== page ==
I sat down to give some good, solid NaNoWriMo advice. You know, like you do. Chock full of inspiration, sarcasm and gifs: just like the rest of my excellent portfolio of posts on this blog. But JARVIS decided the only legit course of action was to contact Pepper and tell her that I was giving terrible advice, and she told me I wasn’t allowed to post it.
Apparently, encouraging my ‘self-destructive tendencies’ and ‘incurable over-achievement’ in people less experienced in the world of NaNoWriMo, writing, or general life could lead to unhealthy writing practices and stress. And according to Pepper, I’m not allowed to do that.
So, being a smart-ass, I told her if she had such a problem with my advice, she could give her own. And she took me seriously. Which means I’m going to hand the rest of this post over to her, to give you sensible NaNoWriMo advice
A NaNoWriMo Pep Talk, courtesy of Pepper Potts
NaNoWriMo is a great time to be productive and get some of the writing done that you’ve been putting off for too long, but its nature as a challenge means that people tend to get into unhealthy habits by the end of the month. I’ve lost track of the number of times I’ve found Tony still awake after 72 hours and far too much coffee, writing away, claiming that 800k is an acceptable wordcount target. (It’s not.)
This isn’t meant to discourage you. Challenging yourself to write more than you usually do, whether more is 50k or 500k, is a great idea, and can lead you to rediscover your limits and abilities. But when your family and friends have to play nursemaid, it suddenly looks a lot less worthwhile.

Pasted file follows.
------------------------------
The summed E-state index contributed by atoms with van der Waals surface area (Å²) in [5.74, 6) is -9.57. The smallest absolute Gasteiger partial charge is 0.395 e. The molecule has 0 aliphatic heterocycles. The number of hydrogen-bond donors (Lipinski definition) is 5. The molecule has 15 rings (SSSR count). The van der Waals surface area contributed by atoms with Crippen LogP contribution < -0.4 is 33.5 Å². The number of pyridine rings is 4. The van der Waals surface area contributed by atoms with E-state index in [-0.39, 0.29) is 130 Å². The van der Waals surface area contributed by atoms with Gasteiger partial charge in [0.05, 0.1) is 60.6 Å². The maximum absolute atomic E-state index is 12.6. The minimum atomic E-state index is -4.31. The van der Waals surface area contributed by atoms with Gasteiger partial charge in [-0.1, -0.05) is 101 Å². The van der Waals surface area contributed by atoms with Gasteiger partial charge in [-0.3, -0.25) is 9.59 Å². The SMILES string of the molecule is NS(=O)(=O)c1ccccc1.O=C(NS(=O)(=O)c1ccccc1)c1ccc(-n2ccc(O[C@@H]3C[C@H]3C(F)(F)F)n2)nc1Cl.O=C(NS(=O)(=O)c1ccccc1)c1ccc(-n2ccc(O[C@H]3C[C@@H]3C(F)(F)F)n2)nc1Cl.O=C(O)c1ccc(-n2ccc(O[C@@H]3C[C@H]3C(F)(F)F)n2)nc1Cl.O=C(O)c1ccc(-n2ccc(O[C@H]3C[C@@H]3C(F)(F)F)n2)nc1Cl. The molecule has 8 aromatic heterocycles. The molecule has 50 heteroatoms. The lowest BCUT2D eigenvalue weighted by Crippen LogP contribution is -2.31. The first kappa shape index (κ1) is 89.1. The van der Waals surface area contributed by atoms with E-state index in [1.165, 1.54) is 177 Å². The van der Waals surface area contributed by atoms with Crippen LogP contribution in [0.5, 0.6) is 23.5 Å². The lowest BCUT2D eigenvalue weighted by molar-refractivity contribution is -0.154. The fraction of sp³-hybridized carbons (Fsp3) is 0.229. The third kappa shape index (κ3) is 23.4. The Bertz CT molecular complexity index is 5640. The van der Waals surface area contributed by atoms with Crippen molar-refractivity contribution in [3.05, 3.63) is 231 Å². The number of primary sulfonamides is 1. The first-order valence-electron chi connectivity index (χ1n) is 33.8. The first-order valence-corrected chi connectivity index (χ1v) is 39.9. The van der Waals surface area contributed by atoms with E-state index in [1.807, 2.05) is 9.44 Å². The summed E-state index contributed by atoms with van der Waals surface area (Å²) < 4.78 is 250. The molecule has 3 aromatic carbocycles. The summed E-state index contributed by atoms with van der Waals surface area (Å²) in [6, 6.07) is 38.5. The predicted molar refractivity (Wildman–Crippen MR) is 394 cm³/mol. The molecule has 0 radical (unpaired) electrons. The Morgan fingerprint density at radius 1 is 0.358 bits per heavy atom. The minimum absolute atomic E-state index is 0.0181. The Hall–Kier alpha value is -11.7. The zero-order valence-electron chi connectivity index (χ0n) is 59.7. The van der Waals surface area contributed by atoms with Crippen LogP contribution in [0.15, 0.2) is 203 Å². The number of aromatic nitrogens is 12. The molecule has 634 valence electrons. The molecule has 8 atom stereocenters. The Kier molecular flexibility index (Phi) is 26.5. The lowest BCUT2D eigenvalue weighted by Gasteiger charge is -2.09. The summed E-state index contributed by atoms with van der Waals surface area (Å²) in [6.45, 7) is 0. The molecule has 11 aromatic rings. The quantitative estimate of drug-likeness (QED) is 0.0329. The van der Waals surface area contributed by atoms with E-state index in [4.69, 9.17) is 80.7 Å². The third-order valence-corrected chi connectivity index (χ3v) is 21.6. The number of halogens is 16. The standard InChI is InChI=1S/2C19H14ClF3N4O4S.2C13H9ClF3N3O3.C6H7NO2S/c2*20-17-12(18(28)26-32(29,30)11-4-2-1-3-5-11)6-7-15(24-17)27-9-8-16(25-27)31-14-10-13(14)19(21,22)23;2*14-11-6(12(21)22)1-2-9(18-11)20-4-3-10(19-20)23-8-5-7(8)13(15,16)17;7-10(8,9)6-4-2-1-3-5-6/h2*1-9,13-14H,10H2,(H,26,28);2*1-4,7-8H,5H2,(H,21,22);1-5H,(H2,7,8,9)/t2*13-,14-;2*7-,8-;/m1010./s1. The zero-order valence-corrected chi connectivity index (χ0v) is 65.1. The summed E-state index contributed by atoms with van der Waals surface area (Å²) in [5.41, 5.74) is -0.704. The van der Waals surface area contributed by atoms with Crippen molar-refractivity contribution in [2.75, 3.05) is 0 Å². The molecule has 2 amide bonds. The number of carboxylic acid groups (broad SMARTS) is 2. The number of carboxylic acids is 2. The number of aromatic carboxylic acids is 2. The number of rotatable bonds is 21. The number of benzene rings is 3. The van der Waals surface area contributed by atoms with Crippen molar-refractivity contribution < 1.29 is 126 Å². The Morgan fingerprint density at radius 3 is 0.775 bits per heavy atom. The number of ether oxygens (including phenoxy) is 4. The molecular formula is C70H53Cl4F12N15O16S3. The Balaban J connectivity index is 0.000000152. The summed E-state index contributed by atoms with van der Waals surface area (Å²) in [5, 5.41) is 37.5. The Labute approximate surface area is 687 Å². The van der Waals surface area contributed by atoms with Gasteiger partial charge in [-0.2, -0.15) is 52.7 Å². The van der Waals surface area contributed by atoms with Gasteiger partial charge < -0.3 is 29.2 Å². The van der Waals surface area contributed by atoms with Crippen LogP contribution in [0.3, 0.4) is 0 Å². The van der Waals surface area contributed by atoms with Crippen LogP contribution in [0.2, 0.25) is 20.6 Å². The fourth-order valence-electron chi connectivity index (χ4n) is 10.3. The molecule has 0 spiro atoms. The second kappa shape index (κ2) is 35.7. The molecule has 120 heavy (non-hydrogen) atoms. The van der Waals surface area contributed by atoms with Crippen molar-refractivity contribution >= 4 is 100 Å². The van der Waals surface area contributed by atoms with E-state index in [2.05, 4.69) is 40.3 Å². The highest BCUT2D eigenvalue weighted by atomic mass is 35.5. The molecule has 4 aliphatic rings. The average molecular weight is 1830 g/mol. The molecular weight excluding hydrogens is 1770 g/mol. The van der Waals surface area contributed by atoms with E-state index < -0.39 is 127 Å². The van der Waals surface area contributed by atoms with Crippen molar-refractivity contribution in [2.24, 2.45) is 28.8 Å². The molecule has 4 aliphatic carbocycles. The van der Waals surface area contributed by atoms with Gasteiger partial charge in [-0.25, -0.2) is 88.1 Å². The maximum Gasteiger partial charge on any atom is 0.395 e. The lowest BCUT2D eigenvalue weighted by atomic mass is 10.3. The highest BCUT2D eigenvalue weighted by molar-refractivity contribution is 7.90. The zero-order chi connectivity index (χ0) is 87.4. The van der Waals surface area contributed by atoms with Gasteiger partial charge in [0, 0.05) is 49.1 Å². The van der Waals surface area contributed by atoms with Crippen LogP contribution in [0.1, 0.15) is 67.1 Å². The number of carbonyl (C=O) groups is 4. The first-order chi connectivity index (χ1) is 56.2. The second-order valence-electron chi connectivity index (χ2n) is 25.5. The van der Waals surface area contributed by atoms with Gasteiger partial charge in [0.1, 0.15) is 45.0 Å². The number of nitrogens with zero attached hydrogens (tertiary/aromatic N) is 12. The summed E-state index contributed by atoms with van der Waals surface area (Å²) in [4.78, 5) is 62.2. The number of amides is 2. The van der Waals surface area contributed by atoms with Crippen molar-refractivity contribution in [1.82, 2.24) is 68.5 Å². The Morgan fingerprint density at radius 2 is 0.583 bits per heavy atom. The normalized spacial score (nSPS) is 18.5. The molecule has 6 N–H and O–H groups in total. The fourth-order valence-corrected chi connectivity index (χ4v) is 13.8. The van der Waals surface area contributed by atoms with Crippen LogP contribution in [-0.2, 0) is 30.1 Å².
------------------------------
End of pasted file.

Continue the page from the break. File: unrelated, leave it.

This pep talk is in two parts: how to hit 50k, and how to look after yourself while you do it. The latter will crop up again later in the month: some of Tony’s associates are at least marginally more sensible than him. But while we’re still in the first week, I thought I’d get some things established before it’s too late.
Hitting 50k (or whatever your personal goal is)
I’m using the generic target of 50,000 words here, but I know many of you will be aiming for less, and many of you aiming for more. Both are awesome. You know the challenge you need. So just adapt this to your speed and targets.
Use Write or Die
For those who are unaware, Write or Die is a program that starts eating your words if you don’t write fast enough (or plays a klaxon or whatever, depending on what setting it’s on). It can be a great way to make yourself sit down and concentrate for 500 or 1000 words at a time, to make sure you get a really good chunk done. You’ll end up competing with yourself to get the most done in one Write or Die sprint.
There’s also the alternative Written? Kitten! where for every 100 words you can get a picture of a cute kitten (or bunny or puppy), if you work better with rewards rather than punishments.
This will depend on what you’re using to write, but write wherever you can. Take your laptop / tablet / notebook on the train, to school, to the office. Write in corners; write during your lunchbreak; write when you’re waiting for a friend to arrive using the terrible note app on your phone. Even if you only have ten minutes, you can write something, so do it.
Exclusive footage of Tony during NaNoWriMo
Get up early
Tony is not a morning person. I am, however, and I find that I can get plenty done before breakfast if I set my alarm half an hour earlier. Having got off to a good start means I’m less stressed when I come to write later in the day, because I’ve already racked up some words.
If you didn’t plot before you started, plan the next few chapters ahead of where you’re currently writing, just so you know where you’re going and don’t have to stop to think. This also applies if you did plot, but you’ve deviated from it: reassess, figure out where you’re going, adjust your direction accordingly.